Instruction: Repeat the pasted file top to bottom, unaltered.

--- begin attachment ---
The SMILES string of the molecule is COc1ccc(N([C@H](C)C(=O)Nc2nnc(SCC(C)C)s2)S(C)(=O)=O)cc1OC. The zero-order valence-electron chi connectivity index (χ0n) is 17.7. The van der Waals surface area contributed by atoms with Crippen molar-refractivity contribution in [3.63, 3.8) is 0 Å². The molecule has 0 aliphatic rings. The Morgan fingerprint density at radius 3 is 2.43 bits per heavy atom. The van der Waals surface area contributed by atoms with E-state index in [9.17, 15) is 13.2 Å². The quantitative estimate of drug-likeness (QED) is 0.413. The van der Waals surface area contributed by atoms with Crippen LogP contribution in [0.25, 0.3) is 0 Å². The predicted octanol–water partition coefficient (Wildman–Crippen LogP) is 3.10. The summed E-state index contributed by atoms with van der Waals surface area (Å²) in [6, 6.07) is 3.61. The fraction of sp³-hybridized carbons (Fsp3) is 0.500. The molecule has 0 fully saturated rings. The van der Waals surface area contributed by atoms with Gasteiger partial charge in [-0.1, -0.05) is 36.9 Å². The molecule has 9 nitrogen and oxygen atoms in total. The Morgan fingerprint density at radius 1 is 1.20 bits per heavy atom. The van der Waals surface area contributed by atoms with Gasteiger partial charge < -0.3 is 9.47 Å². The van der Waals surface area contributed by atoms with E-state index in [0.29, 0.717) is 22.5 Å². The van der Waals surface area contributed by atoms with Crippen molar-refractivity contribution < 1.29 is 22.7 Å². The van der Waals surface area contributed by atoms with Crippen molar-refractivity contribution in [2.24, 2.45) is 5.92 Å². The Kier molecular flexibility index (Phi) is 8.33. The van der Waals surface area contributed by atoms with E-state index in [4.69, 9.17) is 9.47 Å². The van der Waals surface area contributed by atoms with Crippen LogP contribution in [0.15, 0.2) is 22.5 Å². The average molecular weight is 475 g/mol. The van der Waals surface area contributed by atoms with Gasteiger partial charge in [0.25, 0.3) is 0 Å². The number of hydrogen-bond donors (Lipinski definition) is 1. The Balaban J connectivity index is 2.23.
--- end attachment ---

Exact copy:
The SMILES string of the molecule is COc1ccc(N([C@H](C)C(=O)Nc2nnc(SCC(C)C)s2)S(C)(=O)=O)cc1OC. The zero-order valence-electron chi connectivity index (χ0n) is 17.7. The van der Waals surface area contributed by atoms with Crippen molar-refractivity contribution in [3.63, 3.8) is 0 Å². The molecule has 0 aliphatic rings. The Morgan fingerprint density at radius 3 is 2.43 bits per heavy atom. The van der Waals surface area contributed by atoms with E-state index in [9.17, 15) is 13.2 Å². The quantitative estimate of drug-likeness (QED) is 0.413. The van der Waals surface area contributed by atoms with Crippen LogP contribution in [0.25, 0.3) is 0 Å². The predicted octanol–water partition coefficient (Wildman–Crippen LogP) is 3.10. The summed E-state index contributed by atoms with van der Waals surface area (Å²) in [6, 6.07) is 3.61. The fraction of sp³-hybridized carbons (Fsp3) is 0.500. The molecule has 0 fully saturated rings. The van der Waals surface area contributed by atoms with Gasteiger partial charge in [-0.1, -0.05) is 36.9 Å². The molecule has 9 nitrogen and oxygen atoms in total. The Morgan fingerprint density at radius 1 is 1.20 bits per heavy atom. The van der Waals surface area contributed by atoms with Gasteiger partial charge < -0.3 is 9.47 Å². The van der Waals surface area contributed by atoms with E-state index in [0.29, 0.717) is 22.5 Å². The van der Waals surface area contributed by atoms with Crippen molar-refractivity contribution < 1.29 is 22.7 Å². The van der Waals surface area contributed by atoms with Crippen molar-refractivity contribution in [2.24, 2.45) is 5.92 Å². The Kier molecular flexibility index (Phi) is 8.33. The van der Waals surface area contributed by atoms with E-state index in [4.69, 9.17) is 9.47 Å². The van der Waals surface area contributed by atoms with Crippen LogP contribution in [0.15, 0.2) is 22.5 Å². The average molecular weight is 475 g/mol. The van der Waals surface area contributed by atoms with Gasteiger partial charge in [0.25, 0.3) is 0 Å². The number of hydrogen-bond donors (Lipinski definition) is 1. The Balaban J connectivity index is 2.23.